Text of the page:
BCCI’s plan for IPL matches in Maharashtra: sewage treated water

BCCI tells the HC that the two venues—Wankhede in Mumbai and the Maharashtra Cricket Association stadium in Pune—will use recycled, non-potable water


In a related development, IPL franchise Kings XI Punjab has offered to shift its matches out of Nagpur back to Mohali, its ‘home’ ground. Photo: AFP
In a related development, IPL franchise Kings XI Punjab has offered to shift its matches out of Nagpur back to Mohali, its ‘home’ ground. Photo: AFP

New Delhi: The Board for Control of Cricket in India (BCCI) will use recycled water in Mumbai and Pune as part of its plan to retain Indian Premier League (IPL) matches in Maharashtra.

In its response to a public interest litigation seeking a ban on matches in drought-hit Maharashtra, the BCCI told the Bombay high court that the two venues—the Wankhede Stadium in Mumbai and the Maharashtra Cricket Association stadium in Gahunje, near Pune—will use recycled, non-potable water at their grounds during the ongoing IPL tournament. The Wankhede Stadium hosted the IPL opener, which saw the Mumbai Indians and the Rising Pune Supergiants.

The Mumbai Cricket Association (MCA), of which Sharad Pawar is the president, had written to the Royal Western India Turf Club (RWITC) requesting the Mahalakshmi Race Course to provide water for the eight matches to be held at the Wankhede Stadium, since the racing season in Mumbai was coming to an end. RWITC has since agreed to the MCA’s request.

The news first appeared in a Times of India report on Tuesday. The report cited a letter to the MCA by RWITC secretary B.A. Engineer as saying, “Our club has received a request to provide seven-eight tankers of our sewage treated water on a daily basis up to the end of May 2016, to water the MCA’s Wankhede Stadium. We can supply this water so that acute water crisis can be overcome to enable you to conduct your cricket matches. The charges will be decided at a later date.”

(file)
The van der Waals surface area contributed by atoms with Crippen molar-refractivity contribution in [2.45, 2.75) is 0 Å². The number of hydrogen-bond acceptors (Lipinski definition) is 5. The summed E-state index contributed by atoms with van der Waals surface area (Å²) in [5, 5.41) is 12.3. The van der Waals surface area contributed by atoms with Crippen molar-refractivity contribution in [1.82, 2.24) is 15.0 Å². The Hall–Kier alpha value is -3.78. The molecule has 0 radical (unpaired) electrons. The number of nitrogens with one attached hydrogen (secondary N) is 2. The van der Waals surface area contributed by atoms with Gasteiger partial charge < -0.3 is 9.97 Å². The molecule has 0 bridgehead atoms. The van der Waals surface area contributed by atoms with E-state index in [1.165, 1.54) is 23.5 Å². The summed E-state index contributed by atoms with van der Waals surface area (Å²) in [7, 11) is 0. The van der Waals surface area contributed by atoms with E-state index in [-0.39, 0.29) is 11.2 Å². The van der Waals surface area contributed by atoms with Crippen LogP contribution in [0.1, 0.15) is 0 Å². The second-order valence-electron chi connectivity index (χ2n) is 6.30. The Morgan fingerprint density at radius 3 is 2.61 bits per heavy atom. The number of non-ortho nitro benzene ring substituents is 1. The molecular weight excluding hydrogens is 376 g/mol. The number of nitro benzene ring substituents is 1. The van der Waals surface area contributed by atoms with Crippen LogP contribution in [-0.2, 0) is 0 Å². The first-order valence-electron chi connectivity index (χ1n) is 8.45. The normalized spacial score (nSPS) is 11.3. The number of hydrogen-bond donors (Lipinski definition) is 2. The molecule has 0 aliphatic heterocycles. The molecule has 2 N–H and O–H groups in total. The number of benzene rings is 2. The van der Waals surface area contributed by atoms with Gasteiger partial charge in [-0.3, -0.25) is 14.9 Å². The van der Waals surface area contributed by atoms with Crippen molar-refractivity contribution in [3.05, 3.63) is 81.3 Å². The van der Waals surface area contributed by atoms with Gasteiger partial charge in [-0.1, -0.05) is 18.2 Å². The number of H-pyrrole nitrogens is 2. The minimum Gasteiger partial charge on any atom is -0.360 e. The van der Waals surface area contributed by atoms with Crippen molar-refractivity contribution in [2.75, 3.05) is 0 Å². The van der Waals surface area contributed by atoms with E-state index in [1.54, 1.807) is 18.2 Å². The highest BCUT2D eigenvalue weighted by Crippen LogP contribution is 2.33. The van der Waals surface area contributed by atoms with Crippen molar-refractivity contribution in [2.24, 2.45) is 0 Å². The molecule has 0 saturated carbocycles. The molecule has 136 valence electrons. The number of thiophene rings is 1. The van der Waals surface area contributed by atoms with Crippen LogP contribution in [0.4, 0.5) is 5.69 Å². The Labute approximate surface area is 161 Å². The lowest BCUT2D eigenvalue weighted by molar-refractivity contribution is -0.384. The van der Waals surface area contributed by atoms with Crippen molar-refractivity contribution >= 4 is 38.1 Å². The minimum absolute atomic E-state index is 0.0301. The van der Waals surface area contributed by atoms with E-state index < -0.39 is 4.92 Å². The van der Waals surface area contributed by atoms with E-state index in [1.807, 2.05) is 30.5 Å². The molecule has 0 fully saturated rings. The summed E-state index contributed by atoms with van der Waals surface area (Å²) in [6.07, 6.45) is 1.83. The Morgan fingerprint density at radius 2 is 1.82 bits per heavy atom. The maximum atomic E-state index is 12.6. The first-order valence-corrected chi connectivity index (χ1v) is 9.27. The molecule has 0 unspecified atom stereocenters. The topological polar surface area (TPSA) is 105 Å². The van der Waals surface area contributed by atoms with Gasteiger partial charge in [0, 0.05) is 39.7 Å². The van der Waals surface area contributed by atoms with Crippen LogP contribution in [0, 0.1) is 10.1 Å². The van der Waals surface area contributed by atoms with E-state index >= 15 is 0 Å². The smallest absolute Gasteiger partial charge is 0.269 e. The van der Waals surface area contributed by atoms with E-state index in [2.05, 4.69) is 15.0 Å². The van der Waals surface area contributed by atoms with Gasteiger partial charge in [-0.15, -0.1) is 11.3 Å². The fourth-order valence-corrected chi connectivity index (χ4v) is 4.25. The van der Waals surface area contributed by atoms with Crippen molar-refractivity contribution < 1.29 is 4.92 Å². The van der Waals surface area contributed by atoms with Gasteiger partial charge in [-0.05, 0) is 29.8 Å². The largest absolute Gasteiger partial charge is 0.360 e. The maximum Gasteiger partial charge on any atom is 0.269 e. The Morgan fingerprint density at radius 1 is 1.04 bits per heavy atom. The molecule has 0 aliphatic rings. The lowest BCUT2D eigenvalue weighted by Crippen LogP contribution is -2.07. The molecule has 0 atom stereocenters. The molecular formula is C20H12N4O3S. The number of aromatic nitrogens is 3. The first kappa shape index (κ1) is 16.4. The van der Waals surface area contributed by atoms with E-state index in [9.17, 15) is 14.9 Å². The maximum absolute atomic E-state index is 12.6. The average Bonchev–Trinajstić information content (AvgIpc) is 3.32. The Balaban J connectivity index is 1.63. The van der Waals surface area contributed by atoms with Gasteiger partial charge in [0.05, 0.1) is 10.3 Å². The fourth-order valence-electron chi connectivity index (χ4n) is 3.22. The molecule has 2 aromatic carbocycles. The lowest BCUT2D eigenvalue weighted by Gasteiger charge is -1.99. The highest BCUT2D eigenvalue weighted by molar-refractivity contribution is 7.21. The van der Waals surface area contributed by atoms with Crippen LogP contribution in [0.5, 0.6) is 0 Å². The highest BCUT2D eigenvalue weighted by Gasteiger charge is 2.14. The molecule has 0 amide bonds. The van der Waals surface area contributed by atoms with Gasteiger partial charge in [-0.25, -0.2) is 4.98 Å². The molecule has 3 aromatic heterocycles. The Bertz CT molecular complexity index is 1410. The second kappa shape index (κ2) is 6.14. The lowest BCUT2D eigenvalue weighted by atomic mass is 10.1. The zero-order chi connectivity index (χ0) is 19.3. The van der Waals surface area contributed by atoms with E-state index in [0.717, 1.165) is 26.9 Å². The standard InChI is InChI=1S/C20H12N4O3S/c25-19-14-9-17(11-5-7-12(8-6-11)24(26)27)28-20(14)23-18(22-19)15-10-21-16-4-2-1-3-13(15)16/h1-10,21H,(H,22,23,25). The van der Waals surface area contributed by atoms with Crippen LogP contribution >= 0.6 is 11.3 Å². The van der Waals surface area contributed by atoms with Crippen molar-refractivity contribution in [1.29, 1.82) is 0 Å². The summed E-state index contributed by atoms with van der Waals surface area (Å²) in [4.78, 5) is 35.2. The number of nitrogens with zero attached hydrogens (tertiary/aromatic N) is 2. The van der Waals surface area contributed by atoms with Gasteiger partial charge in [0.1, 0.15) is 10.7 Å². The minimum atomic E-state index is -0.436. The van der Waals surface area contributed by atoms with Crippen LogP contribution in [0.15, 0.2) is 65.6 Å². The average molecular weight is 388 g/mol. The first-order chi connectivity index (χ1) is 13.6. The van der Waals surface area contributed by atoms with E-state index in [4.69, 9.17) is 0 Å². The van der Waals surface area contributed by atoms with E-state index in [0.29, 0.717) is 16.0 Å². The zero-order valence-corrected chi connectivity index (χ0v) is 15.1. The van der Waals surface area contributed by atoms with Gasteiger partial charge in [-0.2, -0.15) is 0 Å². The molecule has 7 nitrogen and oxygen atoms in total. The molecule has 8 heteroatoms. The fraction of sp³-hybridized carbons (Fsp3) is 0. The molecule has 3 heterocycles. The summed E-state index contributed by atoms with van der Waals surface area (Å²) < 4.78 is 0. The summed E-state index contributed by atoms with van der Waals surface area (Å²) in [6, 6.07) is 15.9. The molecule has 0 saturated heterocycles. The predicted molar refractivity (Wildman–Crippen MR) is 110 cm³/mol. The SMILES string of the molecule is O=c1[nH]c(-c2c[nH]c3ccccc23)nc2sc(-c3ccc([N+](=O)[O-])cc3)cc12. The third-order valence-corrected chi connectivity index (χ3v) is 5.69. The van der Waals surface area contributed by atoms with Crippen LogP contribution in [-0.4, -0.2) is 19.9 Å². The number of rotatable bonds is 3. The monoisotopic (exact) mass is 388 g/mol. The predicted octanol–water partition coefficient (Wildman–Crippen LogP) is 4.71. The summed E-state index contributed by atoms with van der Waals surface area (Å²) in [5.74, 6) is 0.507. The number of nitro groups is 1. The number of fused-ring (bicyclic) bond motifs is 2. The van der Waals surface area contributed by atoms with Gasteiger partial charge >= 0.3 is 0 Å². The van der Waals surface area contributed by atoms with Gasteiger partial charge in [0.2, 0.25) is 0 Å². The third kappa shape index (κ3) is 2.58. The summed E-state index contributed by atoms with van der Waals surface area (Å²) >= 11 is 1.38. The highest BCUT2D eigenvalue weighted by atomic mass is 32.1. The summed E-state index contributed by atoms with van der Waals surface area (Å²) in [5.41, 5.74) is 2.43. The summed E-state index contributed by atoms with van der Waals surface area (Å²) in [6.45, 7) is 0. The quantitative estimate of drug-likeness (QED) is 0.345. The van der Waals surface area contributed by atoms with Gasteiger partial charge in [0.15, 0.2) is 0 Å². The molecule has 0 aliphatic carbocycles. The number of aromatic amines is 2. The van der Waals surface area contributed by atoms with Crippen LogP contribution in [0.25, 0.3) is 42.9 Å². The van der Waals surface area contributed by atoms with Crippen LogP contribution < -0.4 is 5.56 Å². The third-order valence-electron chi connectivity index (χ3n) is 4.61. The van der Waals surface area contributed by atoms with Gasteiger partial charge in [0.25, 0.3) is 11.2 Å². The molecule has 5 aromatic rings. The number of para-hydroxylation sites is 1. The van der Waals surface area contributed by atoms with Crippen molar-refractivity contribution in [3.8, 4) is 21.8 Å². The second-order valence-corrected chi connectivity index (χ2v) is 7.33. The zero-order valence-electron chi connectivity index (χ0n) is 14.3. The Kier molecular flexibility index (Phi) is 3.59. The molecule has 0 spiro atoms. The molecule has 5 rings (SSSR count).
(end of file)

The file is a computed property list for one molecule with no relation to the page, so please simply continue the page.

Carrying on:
The report added that RWITC had asked the Brihanmumbai Municipal Corporation or BMC for permission to launch a Sewage Treatment Plant at the Mahalakshmi Race Course.

The lawyer representing the MCA informed the court of the same. According to news agency ANI, the association, said that the ground would only use the water provided to it by RWITC, while adding that the water supplied by RWITC would be sufficient “to maintain pitches.”

In a related development, IPL franchise Kings XI Punjab has offered to shift its matches out of Nagpur back to Mohali, its ‘home’ ground. Kings XI Punjab were scheduled to play three matches in May at the VCA Stadium in Jamtha, Nagpur. Ness Wadia, co-owner of the franchise, told news channel Times Now on Monday that Kings XI were considering it (shifting matches) “on human grounds and considering it very seriously”. “At the end of the day, we are going to listen to ourselves. What we can do as a franchise as we are all Indians. It’s not good that people don’t have water,” Wadia said.

Should the court not accept its proposal, BCCI is ready with a contingency plan that involves use of alternate venues. Three venues, including Kanpur, Ranchi and Indore, are being considered. The venues, in the event of matches being shifted out of Maharashtra, could host the majority of IPL matches involving the Mumbai Indians and the Rising Pune Supergiants. Kanpur, a first-time IPL venue, is scheduled to host two Gujarat Lions matches.

Indore has previously hosted IPL matches in 2011, while Ranchi has been a regular fixture in the tournament since 2013 as the now-suspended Chennai Super Kings’ second ground.